Woman Humiliated After Sydney Bouncer Told Her To Take Off Her Hijab
A young woman says she has been swamped with online hate after she complained about a confrontation with a Sydney bouncer who told her to remove her hijab.
Soaliha Iqbal said she and her friends had arrived at the Paragon Hotel in Circular Quay on Friday night after attending a climate protest nearby, but she didn't make it inside.
The journalism student wrote about what happened next in an article on independent outlet 5why.
Iqbal claimed she went to hand her ID to the security guard at the venue's front door, who instead pointed to her hijab and said: "take it off".
"I froze, and just stared at him in shock," Iqbal wrote, adding the bouncer never asked for her ID.
"When I didn't respond, he repeated himself louder and more aggressively. 'What is that? Take it off'."
Iqbal wrote her face "burned with humiliation and rage".
In tears, she said she responded with a shaky, "Are you serious? This is my hijab".
Iqbal claimed the bouncer then asked her to stand aside when she refused to remove her hijab.
She claimed she was told she was "overreacting" to the request.
"I was humiliated, I felt violated, and more than that -- now I was being gaslit to convince me that my response to the violation of my basic rights was an 'overreaction'," Iqbal wrote.
She said she instead replied, "f*** you" to the bouncer, and walked away in tears.
Iqbal claimed she was then approached by a police officer who told her and her friends to move on from the pub's entrance.
"He continued to tell me that what had happened to me was not discrimination, and went as far as to say the situation was 'debatable'," she claimed.
Iqbal then claimed 14 officers showed up to deal with the incident - her failure to remove her hijab.
A spokesperson for NSW Police confirmed to 10 daily police attended the premises "following an interaction between a private security guard and a group of people".
"Police were satisfied there was no criminal activity and provided advice to the group on how to lodge a formal complaint," he said.
"Police remained at the location to prevent any breach of the peace. The group later dispersed without incident."
Iqbal shared photos and video of her interactions with police along with Paragon's manager, who she claimed defended the security guard's actions.
"The manager kept reinforcing it was reasonable to act like this on the basis of identification," she told 10 daily.
They continued to say I was at fault ... It was denigrating and insulting to be treated like I was the problem.
The owners of Paragon, Ryan's Hotel Group, later responded to a post Iqbal wrote on Facebook, apologising for the "unfortunate incident" and offering a similar explanation.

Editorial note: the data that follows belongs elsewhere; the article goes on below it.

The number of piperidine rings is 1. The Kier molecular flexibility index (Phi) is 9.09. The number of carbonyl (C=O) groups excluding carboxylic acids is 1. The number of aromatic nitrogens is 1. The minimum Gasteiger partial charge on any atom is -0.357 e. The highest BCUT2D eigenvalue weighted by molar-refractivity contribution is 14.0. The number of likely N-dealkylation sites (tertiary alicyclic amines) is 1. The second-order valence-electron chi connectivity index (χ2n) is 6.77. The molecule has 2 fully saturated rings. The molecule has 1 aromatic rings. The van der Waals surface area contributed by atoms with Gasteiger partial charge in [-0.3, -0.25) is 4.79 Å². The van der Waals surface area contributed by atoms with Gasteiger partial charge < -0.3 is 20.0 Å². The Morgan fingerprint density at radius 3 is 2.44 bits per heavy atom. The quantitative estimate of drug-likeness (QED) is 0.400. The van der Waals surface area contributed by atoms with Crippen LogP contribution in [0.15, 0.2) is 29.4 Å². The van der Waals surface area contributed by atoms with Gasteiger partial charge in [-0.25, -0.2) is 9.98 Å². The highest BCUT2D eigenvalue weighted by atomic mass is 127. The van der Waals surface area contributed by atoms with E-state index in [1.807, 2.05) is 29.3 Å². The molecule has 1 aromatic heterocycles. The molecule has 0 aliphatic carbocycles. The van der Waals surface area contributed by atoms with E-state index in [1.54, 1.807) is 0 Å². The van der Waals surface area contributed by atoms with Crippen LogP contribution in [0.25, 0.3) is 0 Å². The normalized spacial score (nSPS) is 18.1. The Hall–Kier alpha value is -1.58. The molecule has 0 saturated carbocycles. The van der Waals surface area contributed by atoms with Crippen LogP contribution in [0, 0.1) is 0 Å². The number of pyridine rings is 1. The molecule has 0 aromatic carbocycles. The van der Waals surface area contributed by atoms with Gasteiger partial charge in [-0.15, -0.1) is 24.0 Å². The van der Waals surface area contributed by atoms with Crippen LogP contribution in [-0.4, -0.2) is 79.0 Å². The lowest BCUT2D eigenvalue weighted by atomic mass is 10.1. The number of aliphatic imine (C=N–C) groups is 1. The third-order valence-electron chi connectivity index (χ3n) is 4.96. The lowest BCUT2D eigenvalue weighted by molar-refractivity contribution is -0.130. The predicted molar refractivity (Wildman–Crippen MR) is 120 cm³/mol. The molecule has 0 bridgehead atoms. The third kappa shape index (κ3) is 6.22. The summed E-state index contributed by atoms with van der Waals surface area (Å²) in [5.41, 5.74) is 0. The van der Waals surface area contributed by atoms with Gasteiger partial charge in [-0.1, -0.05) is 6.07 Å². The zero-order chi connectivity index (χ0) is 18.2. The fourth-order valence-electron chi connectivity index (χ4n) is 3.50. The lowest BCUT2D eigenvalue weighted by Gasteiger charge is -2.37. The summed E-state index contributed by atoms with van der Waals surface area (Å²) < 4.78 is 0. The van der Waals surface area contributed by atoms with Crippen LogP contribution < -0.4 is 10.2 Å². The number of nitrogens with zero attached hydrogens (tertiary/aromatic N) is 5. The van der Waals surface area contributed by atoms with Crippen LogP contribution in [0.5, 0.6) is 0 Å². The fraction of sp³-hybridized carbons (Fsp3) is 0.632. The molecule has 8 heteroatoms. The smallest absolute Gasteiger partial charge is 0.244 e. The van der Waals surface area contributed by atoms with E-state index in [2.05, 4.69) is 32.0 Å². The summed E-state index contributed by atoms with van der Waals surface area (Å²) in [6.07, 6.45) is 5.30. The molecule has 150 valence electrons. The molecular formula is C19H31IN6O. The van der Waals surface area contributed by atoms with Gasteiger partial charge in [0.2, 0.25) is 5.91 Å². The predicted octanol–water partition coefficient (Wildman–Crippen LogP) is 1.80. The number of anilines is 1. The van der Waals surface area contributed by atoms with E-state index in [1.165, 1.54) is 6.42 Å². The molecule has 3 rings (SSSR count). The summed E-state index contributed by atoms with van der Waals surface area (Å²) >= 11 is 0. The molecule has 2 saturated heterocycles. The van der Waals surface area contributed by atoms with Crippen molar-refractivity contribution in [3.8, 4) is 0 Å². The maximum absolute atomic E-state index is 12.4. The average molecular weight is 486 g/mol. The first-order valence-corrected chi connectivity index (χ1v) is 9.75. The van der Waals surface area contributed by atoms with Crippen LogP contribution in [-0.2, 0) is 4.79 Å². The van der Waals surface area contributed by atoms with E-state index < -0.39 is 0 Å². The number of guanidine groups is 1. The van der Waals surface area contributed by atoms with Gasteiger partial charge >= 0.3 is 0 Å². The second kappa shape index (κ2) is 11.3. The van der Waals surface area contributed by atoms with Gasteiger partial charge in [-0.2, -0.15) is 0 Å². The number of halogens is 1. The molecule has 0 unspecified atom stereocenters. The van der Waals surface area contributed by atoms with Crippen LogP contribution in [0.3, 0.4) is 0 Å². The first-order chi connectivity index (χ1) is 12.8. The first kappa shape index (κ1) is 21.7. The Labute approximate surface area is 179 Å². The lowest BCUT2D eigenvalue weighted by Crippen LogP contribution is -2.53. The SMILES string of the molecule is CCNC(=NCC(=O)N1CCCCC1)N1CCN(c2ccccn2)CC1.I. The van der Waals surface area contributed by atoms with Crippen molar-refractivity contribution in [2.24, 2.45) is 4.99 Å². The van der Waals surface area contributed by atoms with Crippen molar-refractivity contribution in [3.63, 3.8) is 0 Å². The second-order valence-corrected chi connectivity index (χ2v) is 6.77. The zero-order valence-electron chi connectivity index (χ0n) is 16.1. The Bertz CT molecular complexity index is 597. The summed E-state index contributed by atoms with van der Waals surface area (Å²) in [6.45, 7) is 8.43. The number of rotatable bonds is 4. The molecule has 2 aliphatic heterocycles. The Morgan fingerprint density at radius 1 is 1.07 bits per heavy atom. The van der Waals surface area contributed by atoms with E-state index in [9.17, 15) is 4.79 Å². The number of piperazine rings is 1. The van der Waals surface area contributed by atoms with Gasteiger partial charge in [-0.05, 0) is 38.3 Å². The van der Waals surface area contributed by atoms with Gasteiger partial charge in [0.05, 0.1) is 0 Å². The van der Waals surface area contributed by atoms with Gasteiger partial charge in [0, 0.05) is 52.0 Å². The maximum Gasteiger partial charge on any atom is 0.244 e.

Operations manager Craig Wesker said Friday night was the bouncer's first shift at the venue, and that he no doubt wanted to "impress" management by "carrying out his duties and responsibilities diligently".
"Due to this diligence when checking you [sic] ID and trying to ensure he had facial recognition, he asked you to remove you [sic] hijab interpreting it as only a head scarf," Wesker wrote on Facebook.
“ … He asked you to step to one side so he could talk to you further about it. This action appears to have been interpreted by you [incorrectly] as the Security Personal (sic) denying you entry, for you refusing to remove your hijab.
"We would never demand such a request and unreservedly apologise for his mistake and by no means wanted to cause you offence.”
Iqbal replied on Facebook, saying the account was "incorrect", and a "poor attempt to pin a PR story as [her] being the victim".
"Your bouncer was not asking me to take my hijab off for ID purposes -- he never asked for my ID at all, actually. And even if he was, I am wearing a hijab in my ID photo, so it's hardly a reasonable request."
Iqbal told 10 daily she felt the apology was not genuine.
"They're not apologising; they're telling me I responded incorrectly to a perfectly reasonable request," she said.
"It was very insulting."
Paragon Hotel has not responded to 10 daily's request for comment.
Following the incident, Iqbal said she wrote the 5Why article to take the story into her own hands.
I wanted to be heard.
While the experience has been empowering, she said she has been inundated with hateful messages and emails online, one which has been seen by 10 daily.
"My phone has been blowing up," she said.
As a Muslim woman, Iqbal said she is not immune to being laughed at, or subjected to Islamophobic "aggression" in public.
But she said the amount of online hate she has received since sharing her story is extreme.
"I'm surprised by the level of effort some people have gone through," she said.
"I'm dealing with it, but at the end of the day, I hope something good comes from all of this.
"I just wanted them (Paragon) to take it as a learning moment, to be kinder to people. And it just didn't happen."
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